Thai textile and garment traders are worried that markets worldwide will be sewn up by the time global free trade takes effect in 2005.

They fear that the US and Europe could shut out other traders by striking deals within their respective regions.

Quota restrictions that now govern trade are due to be abolished in January 2005 by the Agreement on Textiles and Clothing under the World Trade Organisation (WTO).

However, Boontipa Simasakul, inspector-general at the Commerce Ministry, said intra-regional trading of textiles and garments had grown dramatically between the US and Latin America. While Eastern Europe, including Russia and other former members of the Soviet Union, is a strategic partner of Western Europe in textile and clothing production.

The Bangkok Post reports that from 1990 to 1998, textile shipments from Western Europe to Eastern Europe and the former Soviet Union showed the highest growth rate in the industry at 16 per cent, followed by 13 per cent for intra-North American trade. Textile exports from Asia to North America grew by 8 per cent, and those to Western Europe by 8.7 per cent.

Over the same period, garment exports from Latin America to North America increased by 20 per cent. Shipments from Eastern Europe and the former Soviet Union to Western Europe showed similar growth.
However, garment exports from Asian countries to North America grew by only 5 per cent, and those to Western Europe by 4 per cent, she said.

Given the trends, trade blocs would become a serious barrier to free trade when quotas were eliminated.

Ms Boontipa suggested that Thai exporters respond by boosting trade in textiles and garments among Asian nations as this would both strengthen the regional market and reduce dependence on sales to the US and the European Union.

Ms Boontipa has worked with Thai textile and garment exporters on strategies for trade competition in a free market. Their proposals, which may become the master plan for the whole industry, include the Commerce Ministry's seeking hundreds of million baht in loans from the government or financial institutions to help manufacturers upgrade their machinery.

Thailand had benefited from the quota system, ranking among the 15 biggest exporters of garments and textiles.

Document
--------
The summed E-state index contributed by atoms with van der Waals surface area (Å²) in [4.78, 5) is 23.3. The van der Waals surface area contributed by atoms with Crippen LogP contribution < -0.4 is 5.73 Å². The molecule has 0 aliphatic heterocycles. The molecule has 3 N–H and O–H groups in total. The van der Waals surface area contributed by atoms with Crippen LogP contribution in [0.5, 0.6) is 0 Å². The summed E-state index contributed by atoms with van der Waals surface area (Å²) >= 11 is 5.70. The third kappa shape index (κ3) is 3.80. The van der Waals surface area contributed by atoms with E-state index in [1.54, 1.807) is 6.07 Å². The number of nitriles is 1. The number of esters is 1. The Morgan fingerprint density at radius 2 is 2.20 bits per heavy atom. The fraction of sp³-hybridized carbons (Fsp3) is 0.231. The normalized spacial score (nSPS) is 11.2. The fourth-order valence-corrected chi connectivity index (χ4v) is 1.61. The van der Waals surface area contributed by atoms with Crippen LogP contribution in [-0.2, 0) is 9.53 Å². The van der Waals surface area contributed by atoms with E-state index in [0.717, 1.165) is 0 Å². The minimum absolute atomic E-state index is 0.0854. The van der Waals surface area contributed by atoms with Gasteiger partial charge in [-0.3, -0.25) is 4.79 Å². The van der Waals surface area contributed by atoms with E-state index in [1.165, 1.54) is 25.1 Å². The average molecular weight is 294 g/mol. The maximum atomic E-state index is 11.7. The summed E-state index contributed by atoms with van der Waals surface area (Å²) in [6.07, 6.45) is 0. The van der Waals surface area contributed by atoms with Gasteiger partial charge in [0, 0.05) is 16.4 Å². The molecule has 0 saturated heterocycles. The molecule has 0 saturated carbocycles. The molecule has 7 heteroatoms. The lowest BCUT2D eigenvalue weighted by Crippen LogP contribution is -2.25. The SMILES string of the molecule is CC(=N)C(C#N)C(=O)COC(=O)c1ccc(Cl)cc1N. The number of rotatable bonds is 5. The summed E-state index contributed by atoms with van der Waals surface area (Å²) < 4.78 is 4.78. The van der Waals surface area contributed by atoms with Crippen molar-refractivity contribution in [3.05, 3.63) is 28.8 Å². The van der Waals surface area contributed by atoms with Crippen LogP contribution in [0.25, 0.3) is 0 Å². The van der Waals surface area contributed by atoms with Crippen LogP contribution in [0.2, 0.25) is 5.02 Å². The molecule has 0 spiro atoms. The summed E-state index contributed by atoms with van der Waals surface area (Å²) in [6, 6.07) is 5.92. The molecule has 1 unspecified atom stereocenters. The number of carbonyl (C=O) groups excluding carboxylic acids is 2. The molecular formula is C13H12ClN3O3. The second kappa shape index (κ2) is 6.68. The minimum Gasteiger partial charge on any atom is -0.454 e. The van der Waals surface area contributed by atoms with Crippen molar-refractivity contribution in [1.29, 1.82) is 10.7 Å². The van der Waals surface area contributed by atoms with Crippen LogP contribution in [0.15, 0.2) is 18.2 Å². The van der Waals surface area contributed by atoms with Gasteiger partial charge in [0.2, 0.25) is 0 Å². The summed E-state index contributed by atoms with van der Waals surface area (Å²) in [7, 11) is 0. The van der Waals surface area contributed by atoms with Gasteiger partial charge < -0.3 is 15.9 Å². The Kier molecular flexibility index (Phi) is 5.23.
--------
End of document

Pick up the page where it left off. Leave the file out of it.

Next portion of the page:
However, Ms Boontipa told the Bangkok Post, full liberalisation would eliminate these advantages, forcing down prices and reducing the incomes of Thai exporters. Small and medium-size manufacturers that have not upgraded their technology are most likely to feel the pinch.

Pongsak Assakul, president of the Thai Textile Manufacturing Association, said that most small and medium-sized Thai factories had yet to realise the need to upgrade production to value-added items.
Each factory should evaluate its strengths and weaknesses, then secure a niche market before thinking about production, Mr Pongsak said.

According to 1998 statistics recorded by the Industrial Promotion Department, Thailand had 2,742 garment factories, 1,327 handling weaving and knitting, 414 printing and furnishing factories and 18 synthetic-fibre plants.

"Thailand's textile and garment exports lost out badly when Sweden cut its quotas some years ago," said Ms Boontipa.

Exporters must adjust to new realities, she continued. Conventional trading would be replaced by international supply chains with online links between buyers and sellers. The time between ordering products and the expected delivery date, currently six months, could be slashed to two.

Thailand's major competitors in the industry, in a free market, would be China, Indonesia and Vietnam, Ms Boontipa said.

China would become a key player in the WTO as the country's Most Favoured Nation trade ties with the US had been renewed.
Thai manufacturers had to bear in mind that they could not compete with China in making mass-market products.

WTO:

http://www.wto.org

Thai Textile Manufacturing Association:

http://www.thaitextile.org